NEW YORK (Reuters) The civil lawsuit filed by securities regulators against Goldman Sachs Group from the sale of a security linked to subprime mortgages may not open the floodgates for similar enforcement actions of its kind as some believe might happen.
In fact, the case lodged by the Securities and Exchange Commission against Goldman and a 31-year-old bond salesman may prove to be more rare than initially believed, a close reading of legal documents in the matter reveals.
On Friday, the SEC charged Goldman and Fabrice Tourre with failing to disclose to institutional investors that the hedge fund giant Paulson & Co had an economic interest in seeing the security perform poorly and also played a role in helping to put the deal together.
In other words, the SEC contends the security, Abacus 2007-AC1, was built to fail and that fact was kept from investors betting the U.S. residential housing market was not on the verge of collapse in early 2007.
Last September, the SEC informed Goldman’s lawyers that one reason they singled out the Abacaus 2007 deal was because other investment banks selling so-called synthetic collateralized debt obligations had told their customers that a hedge fund betting against the deal may have played a role in arranging the security, according to a legal filing Goldman submitted to regulators last fall.
Lawyers for Goldman countered in the filing that it was not common practice for investment banks to tell potential customers a hedge fund might be shorting a deal and also selecting the underlying portfolio of mortgage-backed securities.
Goldman’s lawyers also said it was generally understood that in a synthetic CDO one party would be shorting the deal and another side would be going long on the housing market. The names of the parties on either side of the bet were irrelevant and there was no need for further disclosure, the banks lawyers argued.
In opting to sue Goldman, the SEC obviously rejected the investment bank’s argument that the Abacus deal was just like any other synthetic CDO.
Yet the SEC’s rationale for suing Goldman would also indicate regulators don’t expect to find many other deals that were marketed to institutional investors in a similar “misleading” manner, which could suggest that those type of deals were not rampant and could be just an issue with this deal and a few others.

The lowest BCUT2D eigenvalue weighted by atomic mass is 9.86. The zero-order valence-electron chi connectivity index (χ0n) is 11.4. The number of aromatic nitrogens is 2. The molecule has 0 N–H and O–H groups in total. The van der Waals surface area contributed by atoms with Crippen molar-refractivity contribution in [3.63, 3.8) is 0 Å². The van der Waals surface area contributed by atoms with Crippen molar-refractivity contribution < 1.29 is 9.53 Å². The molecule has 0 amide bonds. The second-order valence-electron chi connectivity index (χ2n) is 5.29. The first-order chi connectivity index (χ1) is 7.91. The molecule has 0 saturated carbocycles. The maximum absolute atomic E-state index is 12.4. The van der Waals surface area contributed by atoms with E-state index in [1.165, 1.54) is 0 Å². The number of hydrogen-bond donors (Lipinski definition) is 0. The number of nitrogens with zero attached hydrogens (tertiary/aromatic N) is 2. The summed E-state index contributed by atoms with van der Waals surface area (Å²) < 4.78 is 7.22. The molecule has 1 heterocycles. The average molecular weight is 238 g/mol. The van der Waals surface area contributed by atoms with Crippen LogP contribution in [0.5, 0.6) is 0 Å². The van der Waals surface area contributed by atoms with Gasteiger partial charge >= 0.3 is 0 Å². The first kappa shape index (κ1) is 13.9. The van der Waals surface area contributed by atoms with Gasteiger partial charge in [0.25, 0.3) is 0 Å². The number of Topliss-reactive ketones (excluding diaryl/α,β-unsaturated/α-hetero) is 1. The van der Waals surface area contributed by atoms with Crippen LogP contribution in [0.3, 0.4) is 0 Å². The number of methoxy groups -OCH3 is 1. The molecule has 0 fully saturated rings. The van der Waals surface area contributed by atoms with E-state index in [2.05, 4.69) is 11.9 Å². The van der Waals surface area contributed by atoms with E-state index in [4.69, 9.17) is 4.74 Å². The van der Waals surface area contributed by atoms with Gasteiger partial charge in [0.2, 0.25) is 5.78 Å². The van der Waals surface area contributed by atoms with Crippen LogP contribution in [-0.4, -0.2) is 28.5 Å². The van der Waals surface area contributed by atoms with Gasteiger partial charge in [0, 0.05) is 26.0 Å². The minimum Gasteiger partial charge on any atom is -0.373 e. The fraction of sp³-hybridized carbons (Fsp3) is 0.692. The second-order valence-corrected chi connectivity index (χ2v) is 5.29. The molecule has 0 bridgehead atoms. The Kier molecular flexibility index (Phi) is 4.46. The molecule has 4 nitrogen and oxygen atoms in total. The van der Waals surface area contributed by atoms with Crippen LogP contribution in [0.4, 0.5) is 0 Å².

Indeed, even legal experts have pointed out that the SEC complaint is careful not to put synthetic CDOs on trial -- even though many now view them as a dubious investment products.
“The key is the disclosure part. Simply creating a situation where one party is long and another party is short is not the issue,” said Scott Berman, a securities lawyer who specializes in representing hedge fund investors. “The problem is the failure to disclose how the vehicle was created.”
Much of the case will depend on whether the SEC can prove its allegation that Goldman misled investors into believing that Paulson had taken an “equity” position in the deal in an essence was long the underlying portfolio.
Goldman’s lawyers claim neither it nor any of its employees ever told investors that Paulson was an equity investor.
The legal filings submitted by Goldman to the SEC last fall also reveal that in all -- five Goldman employees were interviewed by regulators and the investment firm turned over 8 million pages of documents.
One of the people interviewed was Tourre, the lone Goldman employee to be charged by the SEC. But curiously, regulators did not interview Jonathan Egol, a Goldman vice president who worked closely with Tourre in structuring and marketing synthetic CDOs.
No top executives from Goldman were interviewed by the SEC.
Of the five Goldman employees interviewed, all are still employed by the firm except for one, Gail Kreitman. She left Goldman in June 2009, about two months before regulators notified the investment firm that it was considering filing a lawsuit.
Kreitman, who lives in New Jersey, could not be reached for comment. She has not registered with another investment firm since leaving Goldman.
Reporting by Matthew Goldstein; Editing by Bernard Orr
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